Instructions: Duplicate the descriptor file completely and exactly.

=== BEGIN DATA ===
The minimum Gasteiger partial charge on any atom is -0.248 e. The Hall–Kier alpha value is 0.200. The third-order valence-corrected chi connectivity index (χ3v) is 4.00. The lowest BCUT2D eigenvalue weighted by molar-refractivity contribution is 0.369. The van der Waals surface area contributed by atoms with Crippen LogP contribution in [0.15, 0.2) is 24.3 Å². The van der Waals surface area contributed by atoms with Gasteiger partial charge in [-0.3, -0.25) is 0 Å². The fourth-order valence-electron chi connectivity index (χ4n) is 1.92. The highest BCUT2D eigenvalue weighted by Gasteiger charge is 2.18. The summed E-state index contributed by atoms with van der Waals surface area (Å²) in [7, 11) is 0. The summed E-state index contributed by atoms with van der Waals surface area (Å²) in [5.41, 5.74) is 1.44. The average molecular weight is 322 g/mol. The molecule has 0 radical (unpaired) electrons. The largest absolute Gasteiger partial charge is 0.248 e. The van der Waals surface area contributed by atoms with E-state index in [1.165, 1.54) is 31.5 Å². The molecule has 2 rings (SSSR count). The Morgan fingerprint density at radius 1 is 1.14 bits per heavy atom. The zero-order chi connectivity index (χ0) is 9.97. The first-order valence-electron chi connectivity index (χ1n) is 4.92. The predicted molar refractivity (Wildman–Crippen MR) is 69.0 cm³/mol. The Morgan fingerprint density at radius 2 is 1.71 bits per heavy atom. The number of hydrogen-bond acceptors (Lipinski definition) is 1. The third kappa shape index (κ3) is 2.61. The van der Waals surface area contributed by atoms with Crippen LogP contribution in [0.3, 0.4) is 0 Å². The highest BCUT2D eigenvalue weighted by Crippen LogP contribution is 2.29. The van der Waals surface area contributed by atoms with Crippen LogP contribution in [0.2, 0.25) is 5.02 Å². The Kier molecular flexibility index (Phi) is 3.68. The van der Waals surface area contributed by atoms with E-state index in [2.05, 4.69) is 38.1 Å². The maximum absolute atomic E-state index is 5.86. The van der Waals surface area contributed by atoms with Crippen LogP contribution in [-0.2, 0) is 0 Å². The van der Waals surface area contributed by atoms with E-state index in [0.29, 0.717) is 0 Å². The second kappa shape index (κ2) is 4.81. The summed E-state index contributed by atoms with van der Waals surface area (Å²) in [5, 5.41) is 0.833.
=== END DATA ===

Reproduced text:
The minimum Gasteiger partial charge on any atom is -0.248 e. The Hall–Kier alpha value is 0.200. The third-order valence-corrected chi connectivity index (χ3v) is 4.00. The lowest BCUT2D eigenvalue weighted by molar-refractivity contribution is 0.369. The van der Waals surface area contributed by atoms with Crippen LogP contribution in [0.15, 0.2) is 24.3 Å². The van der Waals surface area contributed by atoms with Gasteiger partial charge in [-0.3, -0.25) is 0 Å². The fourth-order valence-electron chi connectivity index (χ4n) is 1.92. The highest BCUT2D eigenvalue weighted by Gasteiger charge is 2.18. The summed E-state index contributed by atoms with van der Waals surface area (Å²) in [7, 11) is 0. The summed E-state index contributed by atoms with van der Waals surface area (Å²) in [5.41, 5.74) is 1.44. The average molecular weight is 322 g/mol. The molecule has 0 radical (unpaired) electrons. The largest absolute Gasteiger partial charge is 0.248 e. The van der Waals surface area contributed by atoms with E-state index in [1.165, 1.54) is 31.5 Å². The molecule has 2 rings (SSSR count). The Morgan fingerprint density at radius 1 is 1.14 bits per heavy atom. The zero-order chi connectivity index (χ0) is 9.97. The first-order valence-electron chi connectivity index (χ1n) is 4.92. The predicted molar refractivity (Wildman–Crippen MR) is 69.0 cm³/mol. The Morgan fingerprint density at radius 2 is 1.71 bits per heavy atom. The number of hydrogen-bond acceptors (Lipinski definition) is 1. The third kappa shape index (κ3) is 2.61. The van der Waals surface area contributed by atoms with Crippen LogP contribution in [0.3, 0.4) is 0 Å². The highest BCUT2D eigenvalue weighted by Crippen LogP contribution is 2.29. The van der Waals surface area contributed by atoms with Crippen LogP contribution in [0.2, 0.25) is 5.02 Å². The Kier molecular flexibility index (Phi) is 3.68. The van der Waals surface area contributed by atoms with E-state index in [2.05, 4.69) is 38.1 Å². The maximum absolute atomic E-state index is 5.86. The van der Waals surface area contributed by atoms with Crippen LogP contribution in [-0.2, 0) is 0 Å². The van der Waals surface area contributed by atoms with E-state index in [0.29, 0.717) is 0 Å². The second kappa shape index (κ2) is 4.81. The summed E-state index contributed by atoms with van der Waals surface area (Å²) in [5, 5.41) is 0.833.